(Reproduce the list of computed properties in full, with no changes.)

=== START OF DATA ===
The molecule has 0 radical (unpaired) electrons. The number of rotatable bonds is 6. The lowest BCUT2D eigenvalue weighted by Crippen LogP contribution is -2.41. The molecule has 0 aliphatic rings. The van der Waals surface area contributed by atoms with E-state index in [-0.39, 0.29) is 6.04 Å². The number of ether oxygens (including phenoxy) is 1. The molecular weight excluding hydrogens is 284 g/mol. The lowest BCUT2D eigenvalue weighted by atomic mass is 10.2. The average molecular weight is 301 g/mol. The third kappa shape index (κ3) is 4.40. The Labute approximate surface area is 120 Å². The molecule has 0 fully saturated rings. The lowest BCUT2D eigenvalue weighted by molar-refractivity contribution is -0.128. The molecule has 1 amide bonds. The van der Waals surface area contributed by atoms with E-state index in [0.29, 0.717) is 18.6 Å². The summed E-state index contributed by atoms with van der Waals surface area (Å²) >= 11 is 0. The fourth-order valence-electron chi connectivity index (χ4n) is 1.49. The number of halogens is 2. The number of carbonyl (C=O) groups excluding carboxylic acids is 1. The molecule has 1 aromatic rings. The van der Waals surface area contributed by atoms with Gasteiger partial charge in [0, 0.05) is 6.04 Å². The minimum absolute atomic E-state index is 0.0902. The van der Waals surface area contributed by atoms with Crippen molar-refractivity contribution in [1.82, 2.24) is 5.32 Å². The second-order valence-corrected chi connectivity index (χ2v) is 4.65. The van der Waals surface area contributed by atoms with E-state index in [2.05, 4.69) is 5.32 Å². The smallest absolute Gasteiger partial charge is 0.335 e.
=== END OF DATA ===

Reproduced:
The molecule has 0 radical (unpaired) electrons. The number of rotatable bonds is 6. The lowest BCUT2D eigenvalue weighted by Crippen LogP contribution is -2.41. The molecule has 0 aliphatic rings. The van der Waals surface area contributed by atoms with E-state index in [-0.39, 0.29) is 6.04 Å². The number of ether oxygens (including phenoxy) is 1. The molecular weight excluding hydrogens is 284 g/mol. The lowest BCUT2D eigenvalue weighted by atomic mass is 10.2. The average molecular weight is 301 g/mol. The third kappa shape index (κ3) is 4.40. The Labute approximate surface area is 120 Å². The molecule has 0 fully saturated rings. The lowest BCUT2D eigenvalue weighted by molar-refractivity contribution is -0.128. The molecule has 1 amide bonds. The van der Waals surface area contributed by atoms with E-state index in [0.29, 0.717) is 18.6 Å². The summed E-state index contributed by atoms with van der Waals surface area (Å²) >= 11 is 0. The fourth-order valence-electron chi connectivity index (χ4n) is 1.49. The number of halogens is 2. The number of carbonyl (C=O) groups excluding carboxylic acids is 1. The molecule has 1 aromatic rings. The van der Waals surface area contributed by atoms with Gasteiger partial charge in [0, 0.05) is 6.04 Å². The minimum absolute atomic E-state index is 0.0902. The van der Waals surface area contributed by atoms with Crippen molar-refractivity contribution in [1.82, 2.24) is 5.32 Å². The second-order valence-corrected chi connectivity index (χ2v) is 4.65. The van der Waals surface area contributed by atoms with E-state index in [2.05, 4.69) is 5.32 Å². The smallest absolute Gasteiger partial charge is 0.335 e.